Although, I once met some fellow travelers in a camping ground in Utah and was invited for dinner. Had some amazing chicken with a sweet but really strange and tangy and great flavor. I asked about it and the guy in charge of preparing the feast told me he had marinated it in a mixture which included mead.

I asked him if he had used all of the mead for the marinade, and of course he hadn't. So ol' timeless got to tilt the horn (actually, coffee mugs cleaned in cold Lemhi Pass stream water) that night to his gustatory prowess!
All that we see or seem
Is but a dream within a dream. - Edgar Allen Poe

It's the olden lure, it's the golden lure, it's the lure of the timeless things. - Robert Service

For the myth is the foundation of life; it is the timeless schema, the pious formula into which life flows when it reproduces its traits out of the unconscious. - Thomas Mann

Eventually, all things merge into one, and a river runs through it. The river was cut by the world's great flood and runs over from the basement of time. On some of the rocks are timeless raindrops. - Norman Maclean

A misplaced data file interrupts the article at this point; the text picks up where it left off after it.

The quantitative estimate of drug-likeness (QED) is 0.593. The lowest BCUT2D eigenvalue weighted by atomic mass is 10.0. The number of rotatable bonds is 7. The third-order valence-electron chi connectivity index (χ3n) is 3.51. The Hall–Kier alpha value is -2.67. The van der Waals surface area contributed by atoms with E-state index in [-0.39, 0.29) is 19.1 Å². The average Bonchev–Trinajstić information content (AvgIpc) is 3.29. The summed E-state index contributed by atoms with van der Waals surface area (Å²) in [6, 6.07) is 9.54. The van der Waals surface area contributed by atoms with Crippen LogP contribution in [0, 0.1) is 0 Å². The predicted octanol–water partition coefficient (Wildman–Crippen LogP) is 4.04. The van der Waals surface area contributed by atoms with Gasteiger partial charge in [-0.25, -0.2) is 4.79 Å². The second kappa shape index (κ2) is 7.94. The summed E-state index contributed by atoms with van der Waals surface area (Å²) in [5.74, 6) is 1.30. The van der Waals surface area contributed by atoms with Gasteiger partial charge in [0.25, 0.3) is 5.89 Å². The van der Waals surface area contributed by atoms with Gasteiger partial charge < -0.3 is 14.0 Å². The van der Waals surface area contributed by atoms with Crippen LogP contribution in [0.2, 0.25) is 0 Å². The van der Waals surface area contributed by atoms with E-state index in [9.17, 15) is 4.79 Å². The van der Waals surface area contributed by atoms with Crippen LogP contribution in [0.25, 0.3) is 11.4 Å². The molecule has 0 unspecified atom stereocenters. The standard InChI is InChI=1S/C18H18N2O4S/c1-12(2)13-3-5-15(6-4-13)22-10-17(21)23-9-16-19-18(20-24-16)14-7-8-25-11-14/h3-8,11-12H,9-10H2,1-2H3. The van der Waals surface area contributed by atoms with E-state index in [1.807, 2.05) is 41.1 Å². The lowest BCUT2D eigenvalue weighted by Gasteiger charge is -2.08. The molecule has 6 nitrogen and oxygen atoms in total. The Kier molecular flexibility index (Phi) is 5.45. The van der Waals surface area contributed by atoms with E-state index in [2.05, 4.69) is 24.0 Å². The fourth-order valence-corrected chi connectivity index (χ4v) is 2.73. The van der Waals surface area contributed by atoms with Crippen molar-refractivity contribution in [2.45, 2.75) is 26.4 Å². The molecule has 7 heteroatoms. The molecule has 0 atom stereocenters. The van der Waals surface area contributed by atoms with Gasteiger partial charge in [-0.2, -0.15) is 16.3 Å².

#6 Cap'n Kidd

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Posted 01 July 2009 - 03:46 AM

Okay, here is the absolute best mexican rice you will ever eat.........................

1 onion, minced
1 bunch cilantro (fresh, chopped fine)
1 15 oz can of diced tomatoes
2 cubes of chicken bouillon
2 jalapeno peppers (fresh, seeded and minced)
2 serrano peppers (fresh, seeded and minced)
2 cups white rice (prefer basmati or texmati)
3 1/2 cups water

sautee the onion, add all ingredients except water and sautee for a bit. Add the water, bring to a boil, then cover and simmer for about 20 min or so until rice is done. I promise this is the absolute best Mexican rice you will ever have.
The cilantro makes the difference!
You can ease up on the heat by using less jalapenos and serrano peppers but only wimps do that!

#7 timeless